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2. Sessions or Terms of the Supreme Court. The court is required to hold one session annually at the city of Washington, commencing on the first Monday of December.1 If a quorum does not attend on the day appointed for the commencement of the session, the justice or justices attending are authorized and required to adjourn the court from day to day, for twenty days, unless a quorum shall sooner attend. And if after a quorum shall have been formed, it shall happen that on any day a less number shall attend, the justice or justices attending are empowered to adjourn the court from day to day, until a quorum shall attend, and when expedient and proper to adjourn without day. The duration of the session is not prescribed by law, and is therefore discretionary with the court. In case of any adjournment for want of a quorum, the business of the court is to be continued to the next session; and the justice or justices attending are to make all necessary orders touching any suit, action, &c., preparatory to the hearing thereof.3 The sessions of the court are held in a room appropriated for that purpose in the national capitol.
1 Act of June 17, 1844, ch. 96, § 1 : 5 Stat. at Large, p. 676. Whenever by reason of contagious sickness it shall, in the opinion of the chief justice, or in case of his death or disability, of the senior associate justice, be hazardous for the court to sit in Washington, he is authorized to direct its adjournment to some other place. The same authority is also given to the district judges to adjourn the district or circuit courts. Act of Feb. 25, 1799, ch. 12, § 7: 1 Stat. at Large, p. 619.
* Act of Jan. 21, 1829, ch. 12: 4 Stat. at Large, p. 332.
'Act of April 29, 1802, ch. 31, § 1: 2 Stat. at Large, p. 156.
OF THE ORIGINAL JURISDICTION OF THE SUPREME
In defining the original jurisdiction of the supreme court, the constitution designates two, and only two, descriptions of cases to which it shall extend: 1, cases affecting ambassadors, other public ministers and consuls; and 2, cases in which a state shall be a party. And with respect to all the other enumerated cases embraced by the judicial power, it is declared that, of these, the supreme court "shall have appellate jurisdiction, both as to law and fact, with such exceptions and under such regulations as congress shall make." Article 3, section 2. But in the organic act, congress saw fit not only to exercise the discretionary authority thus expressly given with respect to the appellate jurisdiction of the supreme court, but to deal freely, also, with its original jurisdiction, conferred without any qualification. This was done chiefly by the thirteenth section of the act, which is as follows:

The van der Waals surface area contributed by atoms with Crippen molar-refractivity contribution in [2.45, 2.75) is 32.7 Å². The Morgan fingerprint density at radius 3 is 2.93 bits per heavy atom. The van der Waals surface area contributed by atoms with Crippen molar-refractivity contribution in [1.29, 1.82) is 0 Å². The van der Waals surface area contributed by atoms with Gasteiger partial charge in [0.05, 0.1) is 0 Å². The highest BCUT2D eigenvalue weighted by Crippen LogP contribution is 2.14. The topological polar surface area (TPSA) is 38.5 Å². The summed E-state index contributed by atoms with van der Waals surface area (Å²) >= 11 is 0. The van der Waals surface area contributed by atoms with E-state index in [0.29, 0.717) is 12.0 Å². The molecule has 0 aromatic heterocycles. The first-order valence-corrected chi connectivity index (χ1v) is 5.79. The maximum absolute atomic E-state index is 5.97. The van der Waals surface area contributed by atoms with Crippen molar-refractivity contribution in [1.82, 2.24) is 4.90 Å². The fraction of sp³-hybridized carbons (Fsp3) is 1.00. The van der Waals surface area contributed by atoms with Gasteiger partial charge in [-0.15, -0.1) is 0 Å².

"And be it further enacted, That the supreme court shall have exclusive jurisdiction of all controversies of a civil nature, where a state is a party, except between a state and its citizens; and except, also, between a state and citizens of other states, or aliens, in which latter case it shall have original but not exclusive jurisdiction; and shall have exclusively all such jurisdiction of suits or proceedings against ambassadors or other public ministers, or their domestics, or domestic servants, as a court of law can have or exercise consistently with the law of nations; and original, but not exclusive jurisdiction of all suits brought by ambassadors, or other public ministers, or in which a consul, or vice-consul is a party; and the
trial of issues of fact in the supreme court, in all CHAP. 3. actions at law against citizens of the United States, shall be by jury. The supreme court shall also have appellate jurisdiction from the circuit courts and courts of the several states, in cases hereinafter specially provided for; and shall have power to issue writs of prohibition to the district courts, when proceedings as courts of admiralty and maritime jurisdiction, and writs of mandamus, in cases warranted by the principles and usages of law, to any courts appointed, or persons holding office, under the authority of the United States."